I think you are making it more Difficult than it really is and loosing Confidence in yourself . The Best way to get Answers for your Questions is to find a Design that is the size you like and has a Simple Procedure to complete. If it doesn't turn out as good as you want , throw it away and get another Piece of Wood and go at again . Just remember it's just a Piece of Wood . Relax and Enjoy this Hobby . Practice , it will come . Merle
                  Great kind words Merle. Yes it is JUST wood, I started this for pleasure and to continue in my grand fathers footsteps.

                  Comment


                  • #10
                    Making it bigger.... means more chips. What may take one chip in a small carving, may take three chips in a slightly larger one, the bigger it is the more chips you have. Flat plane carvings are often small size carvings, once you up your size then you will have changed the finished look with more cuts which may lead you to a different kind of carving less flat plane and more round. This is how one style of carving leads to new ones....as they say, that you never know what kind of carving and style you will have down the road as it often changes as you learn the ropes of carving.

                    When you bandsaw an item make sure you do not cut off too much wood, when I cut depending on the size of carving I draw extra width outside my pattern to cut....this gives me room to carve without too many mistakes.

                    I will note as you learn, you will get more tools suited to the direction you are going. Remember one thing you are always learning new things and better ways and some things don't work out you throw in the fire woodpile, the next one will be better.... it still happens to me and is a normal part of the process of learning. Never focus on the I can not do it thoughts, but the learn how... will always make things easier. All of us have made major mistakes in carving it is very much a part of the process. I have had projects with tons of months pour into it, only to do something wrong and destroy it.....I mutter loudly and rave, and then start over count it as a lesson learned. I decided at some point I was going to learn to carve no matter how long it took me, might as well accept the fact that sometimes you get sawdust.

                    Comment


                    • #11
                      Merle is right ultimately it’s just a piece of wood and the forest is full of it.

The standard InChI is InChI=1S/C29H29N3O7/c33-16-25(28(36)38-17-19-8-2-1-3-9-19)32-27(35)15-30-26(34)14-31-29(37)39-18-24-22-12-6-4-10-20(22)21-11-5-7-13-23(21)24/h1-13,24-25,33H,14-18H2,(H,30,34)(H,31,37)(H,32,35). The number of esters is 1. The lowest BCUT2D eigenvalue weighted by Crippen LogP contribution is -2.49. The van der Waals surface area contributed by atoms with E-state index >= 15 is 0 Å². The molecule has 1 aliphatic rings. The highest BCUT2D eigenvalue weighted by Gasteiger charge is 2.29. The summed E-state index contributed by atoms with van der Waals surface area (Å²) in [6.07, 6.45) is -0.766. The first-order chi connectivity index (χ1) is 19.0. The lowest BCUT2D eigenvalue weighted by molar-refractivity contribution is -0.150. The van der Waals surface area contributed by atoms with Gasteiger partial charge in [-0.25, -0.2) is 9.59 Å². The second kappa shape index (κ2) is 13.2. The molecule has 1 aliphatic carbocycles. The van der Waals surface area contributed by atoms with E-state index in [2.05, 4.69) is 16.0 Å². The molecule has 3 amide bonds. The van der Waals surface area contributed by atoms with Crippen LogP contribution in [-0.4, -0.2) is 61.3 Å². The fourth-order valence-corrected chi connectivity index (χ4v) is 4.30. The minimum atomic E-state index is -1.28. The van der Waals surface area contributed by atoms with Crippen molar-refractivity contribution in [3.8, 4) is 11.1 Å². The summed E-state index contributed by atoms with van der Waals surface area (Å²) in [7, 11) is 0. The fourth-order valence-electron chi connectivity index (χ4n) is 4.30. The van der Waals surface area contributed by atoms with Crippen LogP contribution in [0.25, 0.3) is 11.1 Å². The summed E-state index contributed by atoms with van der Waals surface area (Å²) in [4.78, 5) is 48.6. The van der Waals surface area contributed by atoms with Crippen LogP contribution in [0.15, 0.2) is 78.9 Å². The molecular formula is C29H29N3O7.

Ed
                      https://www.ebay.com/sch/bmart50/m.h...1&_ipg=&_from=
                      Local club
                      https://www.facebook.com/CentralNebraskaWoodCarvers

                      Comment


                      • #12
                        For the most part the basics of carving a head or a figure are the same what ever the size. If the tools you are are using are for smaller projects then you may need to consider adding a few some tools that will be more efficient. You can copy a pattern and enlarge it to the scale you what. This will help you to maintain you proportions. The attach picture is a 6" carving but it is an example of one way to do a carving. But as Ed , Merle and Dileon have said it is a learning process. We learn from each new challenge. That is the fun of carving for me. You are always learning and the more you challenge your self the more you learn. About the wood the tools and how to use them together.
                        et1.jpg
                        Last edited by Claude; 09-25-2021, 05:47 PM.
                        We live in the land of the free because of the brave!
                        https://www.pinterest.com/carvingbarn0363/

                        Comment


                        • #13
                          UPDATE: heres the attempt. not very good paint job, blame the bad weather? Shot a picture of what it was supposed to turn out like.
                          You do not have permission to view this gallery.
                          This gallery has 2 photos.

                          Comment


                          • #14
                            Looks great to me!

                            Claude
                            My FaceBook Page: https://www.facebook.com/ClaudesWoodCarving/
                            My Pinterest Page: https://www.pinterest.com/cfreaner/
                            My Instagram Page: https://www.instagram.com/claudeswoodcarving/
                            My ETSY Shop: https://www.etsy.com/shop/ClaudesWoodcarving

                            Comment


                            • #15
                              I agree with Claude: looks fine to me, too.

                              Comment

                              Working...
                              X